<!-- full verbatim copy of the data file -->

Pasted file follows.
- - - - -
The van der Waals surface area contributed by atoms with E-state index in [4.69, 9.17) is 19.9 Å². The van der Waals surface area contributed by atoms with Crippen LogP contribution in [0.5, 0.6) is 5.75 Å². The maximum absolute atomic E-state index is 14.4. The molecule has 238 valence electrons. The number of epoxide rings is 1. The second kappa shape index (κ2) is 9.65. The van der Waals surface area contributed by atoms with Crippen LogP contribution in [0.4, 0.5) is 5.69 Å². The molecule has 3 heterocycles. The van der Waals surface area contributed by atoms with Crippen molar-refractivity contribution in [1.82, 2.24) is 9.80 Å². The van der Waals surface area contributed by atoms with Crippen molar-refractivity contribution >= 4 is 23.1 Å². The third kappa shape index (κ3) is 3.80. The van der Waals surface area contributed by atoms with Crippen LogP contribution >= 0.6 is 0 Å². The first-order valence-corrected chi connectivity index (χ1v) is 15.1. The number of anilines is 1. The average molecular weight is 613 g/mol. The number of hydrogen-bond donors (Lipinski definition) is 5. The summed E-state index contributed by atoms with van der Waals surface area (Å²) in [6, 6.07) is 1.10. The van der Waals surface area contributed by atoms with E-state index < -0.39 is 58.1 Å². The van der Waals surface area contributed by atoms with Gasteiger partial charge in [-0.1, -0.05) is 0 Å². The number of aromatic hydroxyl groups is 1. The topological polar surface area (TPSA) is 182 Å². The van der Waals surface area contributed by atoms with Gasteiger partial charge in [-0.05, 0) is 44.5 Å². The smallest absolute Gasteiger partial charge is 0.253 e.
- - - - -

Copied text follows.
The van der Waals surface area contributed by atoms with E-state index in [4.69, 9.17) is 19.9 Å². The van der Waals surface area contributed by atoms with Crippen LogP contribution in [0.5, 0.6) is 5.75 Å². The maximum absolute atomic E-state index is 14.4. The molecule has 238 valence electrons. The number of epoxide rings is 1. The second kappa shape index (κ2) is 9.65. The van der Waals surface area contributed by atoms with Crippen LogP contribution in [0.4, 0.5) is 5.69 Å². The molecule has 3 heterocycles. The van der Waals surface area contributed by atoms with Crippen molar-refractivity contribution in [1.82, 2.24) is 9.80 Å². The van der Waals surface area contributed by atoms with Crippen molar-refractivity contribution >= 4 is 23.1 Å². The third kappa shape index (κ3) is 3.80. The van der Waals surface area contributed by atoms with Crippen LogP contribution >= 0.6 is 0 Å². The first-order valence-corrected chi connectivity index (χ1v) is 15.1. The number of anilines is 1. The average molecular weight is 613 g/mol. The number of hydrogen-bond donors (Lipinski definition) is 5. The summed E-state index contributed by atoms with van der Waals surface area (Å²) in [6, 6.07) is 1.10. The van der Waals surface area contributed by atoms with E-state index < -0.39 is 58.1 Å². The van der Waals surface area contributed by atoms with Gasteiger partial charge in [-0.1, -0.05) is 0 Å². The number of aromatic hydroxyl groups is 1. The topological polar surface area (TPSA) is 182 Å². The van der Waals surface area contributed by atoms with Gasteiger partial charge in [-0.05, 0) is 44.5 Å². The smallest absolute Gasteiger partial charge is 0.253 e.